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    Not feeling any better after 1 week on CPAP
    jereece1 posted:
    About 6 months ago I began feeling very tired and weak...all the time. I am even tired when I wake up. I also have a constant ringing in my head and at times feel light headed.

    I went to my Primary Care Physician and he did some blood work including Testosterone. Blood work was normal except my T was very low (214 and normal is >350). He stared me on Androgel. I have used this for about 3 months. He has not run a T test again so I don't know if my levels are back in the normal range or not. Androgel has helped a little but not much.

    Then I went to a sleep doctor and had 2 sleep studies performed. The result showed that I do have sleep apnea. I stopped breathing every 3 minutes and my blood oxygen dropped to 72% during the night. I started using a CPAP machine one week ago but that has not helped me feel any better. Is 1 week enough to feel better? Most people I talk to said they felt much better after 3 days.

    So I am trying to figure out what I need to do next. Any suggestions is appreciated.

    I am a 52 year old male. I am about 40 pounds overweight but my weight has not changed much over the past 15 years. I currently take Nexium 40mg for heartburn and Lisinopril HZT 20-25 for blood pressure. These medications are keeping these problems under control. My cholesterol is borderline high (~200). I tried a number of statin drugs but these also make me feel very tired and weak.
    pixe5 responded:
    Hi J,

    I have been using the CPAP for a couple of years and I am disappointed with the results. I don't feel better at all. It is hard to know whether the problem is with the treatment or if it is something else because I also have other physical problems that can cause fatigue.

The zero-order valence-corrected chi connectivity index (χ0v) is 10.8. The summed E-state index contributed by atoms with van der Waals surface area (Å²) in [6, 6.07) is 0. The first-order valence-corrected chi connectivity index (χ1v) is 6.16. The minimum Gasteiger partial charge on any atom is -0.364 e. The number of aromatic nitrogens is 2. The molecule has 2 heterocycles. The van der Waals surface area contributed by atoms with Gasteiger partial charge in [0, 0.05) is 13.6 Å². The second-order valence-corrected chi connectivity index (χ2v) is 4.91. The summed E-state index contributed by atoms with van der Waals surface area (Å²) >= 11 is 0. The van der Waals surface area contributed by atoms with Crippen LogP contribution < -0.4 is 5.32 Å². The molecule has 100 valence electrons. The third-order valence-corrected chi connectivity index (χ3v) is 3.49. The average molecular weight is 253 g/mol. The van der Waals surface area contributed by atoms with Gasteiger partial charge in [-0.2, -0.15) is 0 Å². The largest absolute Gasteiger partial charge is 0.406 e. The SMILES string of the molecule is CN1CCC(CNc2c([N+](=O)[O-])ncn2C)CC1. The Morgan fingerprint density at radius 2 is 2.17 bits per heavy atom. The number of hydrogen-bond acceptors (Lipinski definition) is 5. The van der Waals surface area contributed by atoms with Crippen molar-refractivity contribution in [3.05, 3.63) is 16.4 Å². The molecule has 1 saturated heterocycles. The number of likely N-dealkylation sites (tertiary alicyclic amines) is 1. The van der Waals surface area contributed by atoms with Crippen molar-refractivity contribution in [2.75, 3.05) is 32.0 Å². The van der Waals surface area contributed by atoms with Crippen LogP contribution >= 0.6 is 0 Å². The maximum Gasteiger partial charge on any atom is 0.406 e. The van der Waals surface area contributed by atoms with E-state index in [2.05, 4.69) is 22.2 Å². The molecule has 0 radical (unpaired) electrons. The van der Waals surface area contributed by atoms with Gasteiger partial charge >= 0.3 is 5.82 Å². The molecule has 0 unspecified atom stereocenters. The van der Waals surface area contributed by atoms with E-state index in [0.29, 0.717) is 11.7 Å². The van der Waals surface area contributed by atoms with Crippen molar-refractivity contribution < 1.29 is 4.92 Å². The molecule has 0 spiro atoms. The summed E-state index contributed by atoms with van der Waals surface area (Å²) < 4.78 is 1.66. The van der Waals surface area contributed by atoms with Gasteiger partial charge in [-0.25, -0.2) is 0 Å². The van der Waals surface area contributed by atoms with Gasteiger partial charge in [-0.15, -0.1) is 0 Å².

In your case, it would probably be good to try it a little longer to see if it starts working.

    Good Luck!

    oldewagon responded:
    My situation is very similar to your yours, only I'm not over weight. I've been on a CPAP for one week now and actually feel much much worse then before. I'm to the point where I can barely function anymore. I've had very little sleep in the last week. I have quit using it and have a apt scheduled with my doc for tomorrow to discuss options.

    I'm 48 and weigh 160 lbs. I take Lisinopril and lovastatin daily. I'm also receiving allergy therapy.
    htmullan responded:
    I went and had a sleep study a few years ago and was recommended a CPAP mask. I simply could not wear it as I can't stand anything covering my face especially if it is blowing air on me all night. I also question the results of my sleep study as it was performed in a cold hard hospital bed with a noisy air conditioner in the window and about twenty cords glued to my head. Who can sleep comfortably under those circumstances?
    I was also diagnosed with low T (156) I have been using the AndroGel pump for several months and do find a difference in mood and libido though not necessarily in sleep although it has not negatively affected it.

    Some steps that i have taken that have helped me gain better sleep are
    • I have stopped eating after 7:30 pm.
    • I avoid sugar as much as possible and eat candy / cookies only once a week and only one item.
    • I learned to breathe better and more deeply. I started attending Martial Arts classes and they helped teach me how to breathe better and more deeply. It is surprising how little of our lung capacity we actually use.I am not necessarily suggesting you take up MMA but it could be worth your while looking into something that will help train you to breathe better an deeper.
    Hope this helps.
    allsaints37 responded:
    I began to use a cpap about a yr . ago. It took me forever for it to help me feel better. I had very mild apnia but I also had upper airway resistance syndrome. I have tried about a dozen masks. I just kept going back til I found one I could live with. then they discontinued it. The one I have now is too big and hangs over my lip. I threws it off last night and today Im so light headed whenever I stand up. I just wanted you to know that eventually I did begin to have much more energy but it took me several weeks, I think, I noticed nothing within a few days. I was still trying to adjust to sleeping with something on my face. I tried a nasal pillow first and that really hurt my nose. Im 45 and maybe 20 lbs. overweight. I just lost 8 and am hoping to lose the other 20. I was told my problems may be due to the fact my tongue is placed high...whatever that meanss. My husband has always had low T...even in his twenties, or atleast low normal. I do not think he noticed any difference when he tried taking the pill form of T
    zephyrjude replied to allsaints37's response: